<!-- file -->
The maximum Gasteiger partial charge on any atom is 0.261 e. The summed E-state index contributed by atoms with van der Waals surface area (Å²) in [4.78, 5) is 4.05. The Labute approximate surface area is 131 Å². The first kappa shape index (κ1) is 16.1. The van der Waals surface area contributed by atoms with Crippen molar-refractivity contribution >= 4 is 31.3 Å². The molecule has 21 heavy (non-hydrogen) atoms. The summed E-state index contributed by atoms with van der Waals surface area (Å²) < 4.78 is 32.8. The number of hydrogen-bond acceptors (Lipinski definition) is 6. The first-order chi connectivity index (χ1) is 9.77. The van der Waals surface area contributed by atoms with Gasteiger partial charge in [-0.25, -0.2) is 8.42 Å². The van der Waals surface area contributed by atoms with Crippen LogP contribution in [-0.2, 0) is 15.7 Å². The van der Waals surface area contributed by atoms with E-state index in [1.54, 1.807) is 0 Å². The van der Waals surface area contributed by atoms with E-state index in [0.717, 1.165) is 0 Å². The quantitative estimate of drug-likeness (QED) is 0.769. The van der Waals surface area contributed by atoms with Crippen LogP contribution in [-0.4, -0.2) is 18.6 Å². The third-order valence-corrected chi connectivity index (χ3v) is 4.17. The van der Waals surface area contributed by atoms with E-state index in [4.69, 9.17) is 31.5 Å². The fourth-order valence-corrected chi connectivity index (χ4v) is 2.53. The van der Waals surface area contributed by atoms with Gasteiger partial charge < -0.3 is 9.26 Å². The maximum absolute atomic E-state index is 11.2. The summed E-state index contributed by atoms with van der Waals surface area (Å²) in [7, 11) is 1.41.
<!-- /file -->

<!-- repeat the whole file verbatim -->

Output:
The maximum Gasteiger partial charge on any atom is 0.261 e. The summed E-state index contributed by atoms with van der Waals surface area (Å²) in [4.78, 5) is 4.05. The Labute approximate surface area is 131 Å². The first kappa shape index (κ1) is 16.1. The van der Waals surface area contributed by atoms with Crippen molar-refractivity contribution >= 4 is 31.3 Å². The molecule has 21 heavy (non-hydrogen) atoms. The summed E-state index contributed by atoms with van der Waals surface area (Å²) < 4.78 is 32.8. The number of hydrogen-bond acceptors (Lipinski definition) is 6. The first-order chi connectivity index (χ1) is 9.77. The van der Waals surface area contributed by atoms with Gasteiger partial charge in [-0.25, -0.2) is 8.42 Å². The van der Waals surface area contributed by atoms with Crippen LogP contribution in [-0.2, 0) is 15.7 Å². The van der Waals surface area contributed by atoms with E-state index in [1.54, 1.807) is 0 Å². The van der Waals surface area contributed by atoms with E-state index in [0.717, 1.165) is 0 Å². The quantitative estimate of drug-likeness (QED) is 0.769. The van der Waals surface area contributed by atoms with Crippen LogP contribution in [-0.4, -0.2) is 18.6 Å². The third-order valence-corrected chi connectivity index (χ3v) is 4.17. The van der Waals surface area contributed by atoms with E-state index in [4.69, 9.17) is 31.5 Å². The fourth-order valence-corrected chi connectivity index (χ4v) is 2.53. The van der Waals surface area contributed by atoms with Gasteiger partial charge < -0.3 is 9.26 Å². The maximum absolute atomic E-state index is 11.2. The summed E-state index contributed by atoms with van der Waals surface area (Å²) in [7, 11) is 1.41.